If you have a visual effects shot where native stereo plate photography is combined with rendered assets you might see issues that you wouldn’t get if it was a post conversion. Like a bluescreen or greenscreen shot where the work done to extract the photographic element from the screen color where the extraction is not an exact match. A common issue is flyaway hairs, those thin wisps of hair that are always difficult, could be in one eye but not the other, or trimmed in an odd way.

Flyaway hairs in non-VFX native stereo shots should always look pretty good, but depending on how deep the background is behind them you might be surprised to notice them more than you would in a 2D movie.

This doubling of work - and the need for it to match - is also what makes something like wire removal paint much more difficult. It’s easy to make each single view of paint be internally consistent and work, but then to make sure those paint adjustments match between both photographic plates is a pain that you don’t have to deal with in conversion.

It used to be very difficult to get 3D matchmove solves that were rock solid for both eyes. Meaning something could appear to float away where native stereo photography and CG met. Very rare, but maybe if you’re watching something old things might seem to drift or breathe.

Another thing 2D VFX artists take for granted is being able to use masks/mattes/rotosplines - and only having to do it once without thinking about where the matte sits in depth. The matte could be used to grade the background, or it could be to help extract a person. Those rotosplines need to be done for two eyes, and they need to match the plate photography, and their companion spline, including motionblur. A soft mask extending back along an angled surface will need to have depth that matches that angle in the other eye. So you end up doing the post conversion kinds of steps on the mattes applied to your native stereo left and right images to make them match and sit in depth, but are constrained to the native stereo plates as well.

Native Stereo Renders

Native stereo renders in animated movies, or for shots in a VFX heavy movie that don’t have photography, have their own pros and cons. Even those “all CG” shots are not always fully rendered in stereo for left and right eyes. The flat version of the movie will be done while the stereo version of the movie lags behind a little bit. That means that rendering the offset eye might reveal issues where an old version of a shader was used, or an asset changed since the original shot completed. It can be much more of a puzzle.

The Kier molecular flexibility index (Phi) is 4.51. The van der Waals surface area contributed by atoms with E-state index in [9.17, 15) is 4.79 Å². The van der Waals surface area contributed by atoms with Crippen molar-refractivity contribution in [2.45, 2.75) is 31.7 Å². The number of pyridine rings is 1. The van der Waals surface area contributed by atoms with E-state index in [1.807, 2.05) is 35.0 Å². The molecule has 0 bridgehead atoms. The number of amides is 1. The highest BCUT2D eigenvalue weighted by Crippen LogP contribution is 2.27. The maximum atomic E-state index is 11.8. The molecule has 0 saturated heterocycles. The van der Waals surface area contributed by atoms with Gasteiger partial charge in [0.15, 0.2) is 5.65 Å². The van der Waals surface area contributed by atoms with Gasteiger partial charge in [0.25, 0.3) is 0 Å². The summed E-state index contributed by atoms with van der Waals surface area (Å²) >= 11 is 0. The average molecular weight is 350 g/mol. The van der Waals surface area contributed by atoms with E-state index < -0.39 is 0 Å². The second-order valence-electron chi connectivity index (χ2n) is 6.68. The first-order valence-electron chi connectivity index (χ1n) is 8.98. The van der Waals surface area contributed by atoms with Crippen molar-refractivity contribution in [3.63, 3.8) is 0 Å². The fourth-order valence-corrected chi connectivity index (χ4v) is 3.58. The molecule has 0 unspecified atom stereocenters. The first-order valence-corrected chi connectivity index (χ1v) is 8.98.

People also can do anything they want to with their cameras because they are no longer constrained by physics. That means you either get mind-bending stuff, like stuff sticking out of the screen that would really be a considerable distance away from the audience, requiring enormous interaxial camera offsets, or sometimes they’ll just make it really flat, even though they have the ability to do whatever they want.

You also still have some of the same issues presented by bright specular pings being in one eye, but not the other, but also that they might sizzle because bright, distant light sources need more raytracing samples (tiny thing far away gets more missed rays than hits).

You might be like, so what? Just turn up the samples, right? That’s easier said than done in some cases, especially if the 2D version of the movie is done already, or the rendering engine just can’t resolve some very bright, distant point of light with enough samples that won’t take 3 months to render. The sample noise will sizzle differently between the two eyes and appear to glow. There are ways to cut out pixels from the other eye, or median filter it, or what have you, but if it’s uncorrected you’ll see sizzling pixels.

Native stereo renders do have one fun trick and that’s the depth map (Z) channel that is normally used for depth of field focus effects. It is a image where every pixel corresponds to how far away something is from camera. It can be used to create an exact offset based on the stereo camera pair. This makes it kind of like post conversion where fake depth is used to offset 2D data from one camera view to the other. That means you can offset things like rotosplines, or other 2D elements, to match the depth of your 3D exactly. I do mean, exactly, since it will be at exactly the depth from the depth channel. Effectively like using a projector from the location of your left eye camera, and then viewing it from the location of your right eye camera.